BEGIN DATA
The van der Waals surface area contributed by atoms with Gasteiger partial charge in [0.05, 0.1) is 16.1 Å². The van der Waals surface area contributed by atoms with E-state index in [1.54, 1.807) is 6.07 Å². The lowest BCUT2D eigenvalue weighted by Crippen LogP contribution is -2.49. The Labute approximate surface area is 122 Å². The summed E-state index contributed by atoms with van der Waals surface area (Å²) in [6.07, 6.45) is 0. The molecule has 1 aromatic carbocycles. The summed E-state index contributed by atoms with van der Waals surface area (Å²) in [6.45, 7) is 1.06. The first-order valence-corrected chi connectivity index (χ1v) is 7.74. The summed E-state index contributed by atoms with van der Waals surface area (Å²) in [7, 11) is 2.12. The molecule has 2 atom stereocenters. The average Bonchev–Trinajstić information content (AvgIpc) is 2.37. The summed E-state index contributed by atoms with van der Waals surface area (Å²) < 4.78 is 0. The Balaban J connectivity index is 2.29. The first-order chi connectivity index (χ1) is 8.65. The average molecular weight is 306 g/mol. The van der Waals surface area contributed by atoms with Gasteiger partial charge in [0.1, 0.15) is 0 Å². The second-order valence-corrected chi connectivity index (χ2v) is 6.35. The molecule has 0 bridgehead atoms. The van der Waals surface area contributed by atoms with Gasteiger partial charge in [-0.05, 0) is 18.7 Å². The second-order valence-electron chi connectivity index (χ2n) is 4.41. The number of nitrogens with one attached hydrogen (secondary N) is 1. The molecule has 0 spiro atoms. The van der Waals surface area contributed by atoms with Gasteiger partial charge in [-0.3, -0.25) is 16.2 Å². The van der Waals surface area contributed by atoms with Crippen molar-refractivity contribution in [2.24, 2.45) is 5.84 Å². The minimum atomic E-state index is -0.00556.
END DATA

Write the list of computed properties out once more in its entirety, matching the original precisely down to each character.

The van der Waals surface area contributed by atoms with Gasteiger partial charge in [0.05, 0.1) is 16.1 Å². The van der Waals surface area contributed by atoms with E-state index in [1.54, 1.807) is 6.07 Å². The lowest BCUT2D eigenvalue weighted by Crippen LogP contribution is -2.49. The Labute approximate surface area is 122 Å². The summed E-state index contributed by atoms with van der Waals surface area (Å²) in [6.07, 6.45) is 0. The molecule has 1 aromatic carbocycles. The summed E-state index contributed by atoms with van der Waals surface area (Å²) in [6.45, 7) is 1.06. The first-order valence-corrected chi connectivity index (χ1v) is 7.74. The summed E-state index contributed by atoms with van der Waals surface area (Å²) in [7, 11) is 2.12. The molecule has 2 atom stereocenters. The average Bonchev–Trinajstić information content (AvgIpc) is 2.37. The summed E-state index contributed by atoms with van der Waals surface area (Å²) < 4.78 is 0. The Balaban J connectivity index is 2.29. The first-order chi connectivity index (χ1) is 8.65. The average molecular weight is 306 g/mol. The van der Waals surface area contributed by atoms with Gasteiger partial charge in [0.1, 0.15) is 0 Å². The second-order valence-corrected chi connectivity index (χ2v) is 6.35. The molecule has 0 bridgehead atoms. The van der Waals surface area contributed by atoms with Gasteiger partial charge in [-0.05, 0) is 18.7 Å². The second-order valence-electron chi connectivity index (χ2n) is 4.41. The number of nitrogens with one attached hydrogen (secondary N) is 1. The molecule has 0 spiro atoms. The van der Waals surface area contributed by atoms with Gasteiger partial charge in [-0.3, -0.25) is 16.2 Å². The van der Waals surface area contributed by atoms with Crippen molar-refractivity contribution in [2.24, 2.45) is 5.84 Å². The minimum atomic E-state index is -0.00556.